Today, I’m thrilled to welcome Loui Lord Nelson, author of the bestselling UDL primer Design and Deliver. Loui’s here to share some real-world tips for getting started with UDL in your classroom.
Even if a school isn’t planning to switch to a UDL approach, can an individual teacher still adopt UDL principles in the classroom? What are some practical things she can do to get started?
Begin by being reflective. Look at your lessons. What do your lesson goals look like? Are they written in a way that lock your students into using specific tools? For example, you need your fifth grade students to create a story that demonstrates their understanding of clear event sequencing. Notice I wrote “create.” This lowers the potential barrier some students face when using pencils or pens by opening up the opportunity for them to use digital supports or even writing partners. UDL is all about providing options and opportunities to our learners so they can experience learning in ways that have meaning to them, thus allowing them to build their abilities to demonstrate their new knowledge and skills.
Once you’ve looked at your goal, check to see how you’re formatively assessing your students. Formative assessment is how you investigate your instructional design and make sure it is supporting your students’ growth. That’s why we don’t grade formative assessments. They help us navigate our next instructional steps, and when well-constructed and provide process-focused feedback, they give our students their own piece of navigation; helping them see whether they’re on course or what they need to do to correct their course.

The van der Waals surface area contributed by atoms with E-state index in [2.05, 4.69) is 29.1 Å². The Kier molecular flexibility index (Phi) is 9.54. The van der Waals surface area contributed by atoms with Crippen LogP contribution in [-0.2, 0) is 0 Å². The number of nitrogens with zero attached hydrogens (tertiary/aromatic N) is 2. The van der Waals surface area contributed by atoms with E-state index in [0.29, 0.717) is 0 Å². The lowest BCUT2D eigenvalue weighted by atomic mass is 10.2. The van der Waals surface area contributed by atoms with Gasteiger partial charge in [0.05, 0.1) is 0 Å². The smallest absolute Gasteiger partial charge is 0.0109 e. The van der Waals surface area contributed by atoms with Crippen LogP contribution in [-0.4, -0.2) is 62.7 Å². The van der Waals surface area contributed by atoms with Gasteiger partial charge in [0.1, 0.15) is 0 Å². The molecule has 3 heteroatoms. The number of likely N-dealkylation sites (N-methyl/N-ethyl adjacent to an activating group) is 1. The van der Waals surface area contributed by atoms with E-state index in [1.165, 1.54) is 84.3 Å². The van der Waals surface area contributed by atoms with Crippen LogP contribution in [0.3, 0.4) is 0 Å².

These two suggestions may not sound very “UDL” because I haven’t talked about the vocabulary of UDL: the principles, the guidelines, the checkpoints. But I actually did. The principle of engagement and the guideline of providing options for sustaining effort and persistence ask us to heighten the salience of goals and objectives while varying demands and resources. The construction of that goal is key to making the lesson topic important and accessible to the learners. And the principle of action and expression through the guideline of options for executive functions guides us to enhance our students’ capacity for monitoring progress. Formative assessment is one way students can participate in monitoring their own learning.
Say a busy teacher loves the idea of UDL but is intimidated by the time investment involved in changing the way she teaches. What advice would you give to that teacher so she can support every learner without burning out?
We all love saving time. Using past lesson plans. Sharing resources. Leaving a professional development with ideas or tools we can use the next day. We each have our own ways of saving time. My way is to start small. Focus on one guideline or checkpoint and use that to make a change to your learning environment that you can sustain. That way, there’s no extreme investment of mental-energy or physical time.
Let’s say you decide to begin with the principle of representation and you focus on providing options for perception. You think about how you typically display information in your classroom and decide to make a change. I’ll give a low-tech and high-tech example.
Example 1: Your school doesn’t have a lot of technology. You use your overhead projector each day to provide your students with their lecture notes. You normally write with a black marker. Today, you decide to use different colors to emphasize different points and you provide your students with colored pencils so they can do the same on their papers. You have also realized that some of your students seem to miss the key concepts and vocabulary words when you give notes even through you talk about them. You decide to write those words with bigger letters. You even circle them while you’re talking about them. It’s a simple change that feels comfortable and you can begin to use in a variety of your lessons. Students have the option of using the colored pencils, but you encourage each of them to individualize their notes to emphasize the key points.